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Quick question on left shifts in assembly using the "sall" instruction.

From what I understand, "sall rightop, leftop" would translate to "leftop = leftop << rightop", so taking an integer and shifting the bits 4 spaces to the left would result in a multiplication by 2^4.

But what happens when the integer is unsigned, 32-bits, and is something like:

1111 1111 1111 1111 1111 0000 0010 0010

Would a left shift in this case become 1111 1111 1111 1111 0000 0010 0010 0000 ?

Obviously this is not a multiplication by 2^4.


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It is a multiplication by 2^4. It just overflowed - it would also have done so with a normal multiply. That can also happen to signed numbers, it just so happened that it didn't in this case. – harold Oct 18 '12 at 14:51
Ok so I see everyone saying it would overflow, which makes sense. But in the context of an assembly command, what would this result in? So if you say "sall $4, %eax " where %eax is 1111 1111 1111 1111 1111 0000 0010 0010, then what would the resulting value of %eax be? – elykl33t Oct 18 '12 at 15:14

2 Answers 2

up vote 1 down vote accepted

It is a multiplication by 2^4, modulo 2^32:

n = (n * 2^4) % (2 ^ 32)

You can detect the bits that got "shifted out" by performing a shift left followed by masking, in this case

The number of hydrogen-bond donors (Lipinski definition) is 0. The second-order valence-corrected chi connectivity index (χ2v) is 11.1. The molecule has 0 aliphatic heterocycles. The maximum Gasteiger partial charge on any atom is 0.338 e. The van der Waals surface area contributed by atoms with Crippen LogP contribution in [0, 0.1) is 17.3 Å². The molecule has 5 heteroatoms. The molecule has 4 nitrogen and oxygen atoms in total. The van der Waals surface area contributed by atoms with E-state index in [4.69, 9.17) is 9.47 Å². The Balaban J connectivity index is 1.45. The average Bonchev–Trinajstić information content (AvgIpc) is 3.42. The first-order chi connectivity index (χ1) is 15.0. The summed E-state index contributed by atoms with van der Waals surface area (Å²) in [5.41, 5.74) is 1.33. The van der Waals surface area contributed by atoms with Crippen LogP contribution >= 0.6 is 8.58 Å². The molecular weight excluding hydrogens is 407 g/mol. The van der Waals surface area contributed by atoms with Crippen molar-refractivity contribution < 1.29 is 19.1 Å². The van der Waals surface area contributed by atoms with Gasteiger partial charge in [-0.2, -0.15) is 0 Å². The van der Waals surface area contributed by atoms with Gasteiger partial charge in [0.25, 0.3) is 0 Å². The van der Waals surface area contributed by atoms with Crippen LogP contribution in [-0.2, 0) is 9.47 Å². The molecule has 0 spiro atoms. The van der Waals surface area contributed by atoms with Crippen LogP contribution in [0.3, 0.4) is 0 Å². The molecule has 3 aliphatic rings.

dropped = (n >> (32-4)) & (1<<4-1)
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But how would this be represented in assembly? So something like "sall $4, %eax" where %eax is 1111 1111 1111 1111 1111 0000 0010 0010 – elykl33t Oct 18 '12 at 15:18
@elykl33t You'd use sarl to shift right, followed by andl with the desired constant ($31, in this case). – dasblinkenlight Oct 18 '12 at 15:21
Sorry if my question was confusing. I simply mean if you have one line in assembly saying "sall $4, %eax" where %eax is as above, what would the resultant value of %eax be? – elykl33t Oct 18 '12 at 15:22
@elykl33t But your post contains the answer to that question already: the top four bits will be "shifted off the end" of the number so %eax would contain 1111 1111 1111 1111 0000 0010 0010 0000 – dasblinkenlight Oct 18 '12 at 15:25
Ah, ok. I really just needed confirmation that that indeed was the case. Thanks!! – elykl33t Oct 18 '12 at 15:29

Left shifts (SAL, SHL) simply lose the bits on the left. The bits on the right get filled with 0. If any of the lost bits is 1, you have an overflow and the wrong result in terms of multiplication. You use S*L for both non-negative and negative values.

The regular right shift (SHR) works in exactly the same manner, but the direction is reverse, the bits on the left get filled with 0 and you lose the bits on the right. The result is effectively rounded/truncated towards 0. You use SHR of non-negative values because it does not preserve the sign of the value (0 gets written into it).

The arithmetic shift right (SAR) is slightly different. The most significant bit (=leftmost bit, sign bit) doesn't get filled with 0. It gets filled with its previous value, thus preserving the sign of the value. Another notable difference is that if the value is negative, the lost bits on the right result in rounding towards minus infinity instead of 0.

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